An interview with BA Illustration graduate Sinae Park
Sinae Park chose to move from her native country of South Korea to study her undergraduate degree at NUA. She graduated from BA (Hons) Illustration in 2019. One year on, we caught up with Sinae to talk about starting her career and the impacts of the pandemic on her industry.
What are you working on since graduating last year?
I’m a freelance illustrator who works with more ‘traditional’ projects like book illustrations and album covers as well as editorials for clients, but I always have my personal projects alongside which feed into the more commercial side of the job.
I decided to be an illustrator because I am drawn to communication through movements and gestures and I love that I can visualise them through my work.
What have been the most challenging aspects of your work, and the most enjoyable?
It’s been challenging staying positive and passionate towards my work. Starting out can be terrifying. It can be hard to know where to begin, who to contact, where to post your work, how to find your style. I think it all comes naturally as you keep at it.
It wasn’t until around six months after graduating that I started getting illustration jobs. I’m still finding my feet but I love that I am working on projects that contribute to making a warmer and more inclusive communities in the world. That really keeps me going!
As a fresh graduate in the wave of Covid-19, what opportunities or challenges are you facing in terms of career development?
I have been lucky that the work has been quite consistent despite the Covid-19 crisis. Those projects came through people I met at events or those who I kept in touch with online. Being active online as well as through offline events has been really useful for me especially during an unexpected situation like Covid-19.
What are the prospects for your industry post-COVID?
A positive element may be that everyone is now connected and accessible. I am currently working with more UK clients than Korean clients and communicate with them through Zoom. The geographic barrier is not as much of a problem because everyone communicates online.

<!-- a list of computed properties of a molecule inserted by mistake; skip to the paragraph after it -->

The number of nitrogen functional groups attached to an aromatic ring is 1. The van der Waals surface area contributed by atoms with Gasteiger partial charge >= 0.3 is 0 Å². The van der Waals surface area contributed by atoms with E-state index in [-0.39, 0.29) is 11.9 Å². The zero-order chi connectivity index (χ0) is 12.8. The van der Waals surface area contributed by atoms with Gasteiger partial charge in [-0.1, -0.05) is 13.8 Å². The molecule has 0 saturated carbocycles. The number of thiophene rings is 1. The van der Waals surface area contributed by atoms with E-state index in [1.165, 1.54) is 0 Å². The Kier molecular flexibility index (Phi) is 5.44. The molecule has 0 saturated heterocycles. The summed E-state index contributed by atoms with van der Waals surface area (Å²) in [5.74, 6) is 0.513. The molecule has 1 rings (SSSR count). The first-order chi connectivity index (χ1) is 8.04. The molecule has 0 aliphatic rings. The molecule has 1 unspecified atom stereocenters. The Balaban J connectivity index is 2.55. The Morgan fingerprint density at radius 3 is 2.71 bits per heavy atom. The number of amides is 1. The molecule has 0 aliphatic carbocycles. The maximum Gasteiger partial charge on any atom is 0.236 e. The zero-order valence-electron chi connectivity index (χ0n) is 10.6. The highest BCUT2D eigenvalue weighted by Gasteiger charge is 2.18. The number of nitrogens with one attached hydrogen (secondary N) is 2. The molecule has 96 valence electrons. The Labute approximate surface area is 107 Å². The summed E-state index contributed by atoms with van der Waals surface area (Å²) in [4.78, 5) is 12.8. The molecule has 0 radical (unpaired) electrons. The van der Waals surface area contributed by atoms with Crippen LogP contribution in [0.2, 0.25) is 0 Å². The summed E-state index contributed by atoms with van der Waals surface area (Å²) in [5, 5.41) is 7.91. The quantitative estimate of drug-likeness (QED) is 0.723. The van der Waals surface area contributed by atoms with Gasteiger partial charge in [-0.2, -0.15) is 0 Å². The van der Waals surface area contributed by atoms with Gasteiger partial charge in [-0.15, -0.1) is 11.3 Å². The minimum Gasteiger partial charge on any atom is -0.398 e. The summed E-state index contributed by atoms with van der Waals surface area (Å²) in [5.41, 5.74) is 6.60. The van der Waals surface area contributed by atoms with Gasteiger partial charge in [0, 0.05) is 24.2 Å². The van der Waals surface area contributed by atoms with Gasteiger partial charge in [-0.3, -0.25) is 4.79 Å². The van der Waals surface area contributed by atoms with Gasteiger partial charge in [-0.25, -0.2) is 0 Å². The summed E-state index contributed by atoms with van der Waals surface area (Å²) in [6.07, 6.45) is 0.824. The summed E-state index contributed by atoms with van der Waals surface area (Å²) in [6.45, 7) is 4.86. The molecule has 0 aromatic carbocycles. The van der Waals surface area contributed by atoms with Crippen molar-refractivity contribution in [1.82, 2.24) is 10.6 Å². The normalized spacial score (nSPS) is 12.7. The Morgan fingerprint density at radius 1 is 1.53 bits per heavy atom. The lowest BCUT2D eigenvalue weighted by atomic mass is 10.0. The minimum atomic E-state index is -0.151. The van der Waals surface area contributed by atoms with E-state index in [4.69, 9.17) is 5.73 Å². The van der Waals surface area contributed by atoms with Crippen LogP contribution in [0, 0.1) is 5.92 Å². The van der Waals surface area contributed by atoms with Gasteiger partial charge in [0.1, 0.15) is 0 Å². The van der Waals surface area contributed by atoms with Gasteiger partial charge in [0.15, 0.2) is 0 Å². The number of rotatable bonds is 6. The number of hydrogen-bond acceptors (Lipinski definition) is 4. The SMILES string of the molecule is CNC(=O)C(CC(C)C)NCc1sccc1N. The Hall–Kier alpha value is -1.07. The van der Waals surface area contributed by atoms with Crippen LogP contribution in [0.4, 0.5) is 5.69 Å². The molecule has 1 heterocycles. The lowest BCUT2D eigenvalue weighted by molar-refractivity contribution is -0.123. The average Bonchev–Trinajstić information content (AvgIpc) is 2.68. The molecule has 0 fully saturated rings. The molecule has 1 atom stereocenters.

This new environment has made me reflect a lot on how to evolve as an illustrator and how I can refine my skills. Although everything operates online, I feel that there is more demand in illustrating physical objects as well.
What are your future plans for your career development?
I am currently working to illustrate a cookbook which will be published both in America and the UK and I am preparing for my solo exhibition in December at a gallery called Centre of Contemporary Art in Busan.
I haven’t worked with many Korean clients, but am excited to collaborate with people in Korea and hopefully my solo show helps that!
What was the crucial factor that made you choose NUA to study illustration over other good institutions in the world?
I wanted to study at a place where I could sample different materials and methods and learn wide facets of what illustration might be, and NUA seemed a perfect place for that. I looked up tutors’ work prior to my decision making and it seemed like all the tutors were really active in their practice, which turned out to be true.
I didn’t realise how illustration could be so multi-disciplinary! I learned printmaking, how to design, write and even run workshops! I think it was the best decision I made. I really enjoyed studying at NUA.
How did your degree at NUA prepare you for your career?
Monday lectures from the visiting lecturers were really good to get a taste of what it would be like to work in the industry. Their practices were all varied and some of them didn’t even study illustration, but all of their practices revolve around the subject of illustration as a medium for storytelling in their field.
As students we were encouraged to get in touch with them individually after their lectures and I kept in touch with some of them to ask further questions and it really has been beneficial for me getting work experience at various places. I also undertook internships which really helped me prepare for life after graduation.
What advice could you give to aspiring illustrators?
Try different things and don’t be shy. It is okay to make mistakes. Ask questions and don’t be afraid of trying something new until you find something that works for you!